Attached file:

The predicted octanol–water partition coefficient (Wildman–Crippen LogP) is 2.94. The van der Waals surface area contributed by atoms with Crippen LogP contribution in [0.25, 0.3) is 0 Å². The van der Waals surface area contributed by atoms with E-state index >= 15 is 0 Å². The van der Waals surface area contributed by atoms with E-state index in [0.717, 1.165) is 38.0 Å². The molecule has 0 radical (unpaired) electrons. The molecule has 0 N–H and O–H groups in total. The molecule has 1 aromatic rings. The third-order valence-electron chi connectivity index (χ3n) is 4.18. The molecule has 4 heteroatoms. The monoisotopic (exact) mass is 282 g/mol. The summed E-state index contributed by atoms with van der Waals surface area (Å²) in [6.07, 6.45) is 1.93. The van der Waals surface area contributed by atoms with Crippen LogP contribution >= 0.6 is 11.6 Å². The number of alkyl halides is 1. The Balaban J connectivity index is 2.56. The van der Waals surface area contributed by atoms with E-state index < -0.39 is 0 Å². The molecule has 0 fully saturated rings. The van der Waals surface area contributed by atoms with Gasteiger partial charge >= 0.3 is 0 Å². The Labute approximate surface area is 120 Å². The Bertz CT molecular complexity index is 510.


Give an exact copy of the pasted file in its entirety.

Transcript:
The predicted octanol–water partition coefficient (Wildman–Crippen LogP) is 2.94. The van der Waals surface area contributed by atoms with Crippen LogP contribution in [0.25, 0.3) is 0 Å². The van der Waals surface area contributed by atoms with E-state index >= 15 is 0 Å². The van der Waals surface area contributed by atoms with E-state index in [0.717, 1.165) is 38.0 Å². The molecule has 0 radical (unpaired) electrons. The molecule has 0 N–H and O–H groups in total. The molecule has 1 aromatic rings. The third-order valence-electron chi connectivity index (χ3n) is 4.18. The molecule has 4 heteroatoms. The monoisotopic (exact) mass is 282 g/mol. The summed E-state index contributed by atoms with van der Waals surface area (Å²) in [6.07, 6.45) is 1.93. The van der Waals surface area contributed by atoms with Crippen LogP contribution >= 0.6 is 11.6 Å². The number of alkyl halides is 1. The Balaban J connectivity index is 2.56. The van der Waals surface area contributed by atoms with E-state index < -0.39 is 0 Å². The molecule has 0 fully saturated rings. The van der Waals surface area contributed by atoms with Gasteiger partial charge >= 0.3 is 0 Å². The Labute approximate surface area is 120 Å². The Bertz CT molecular complexity index is 510.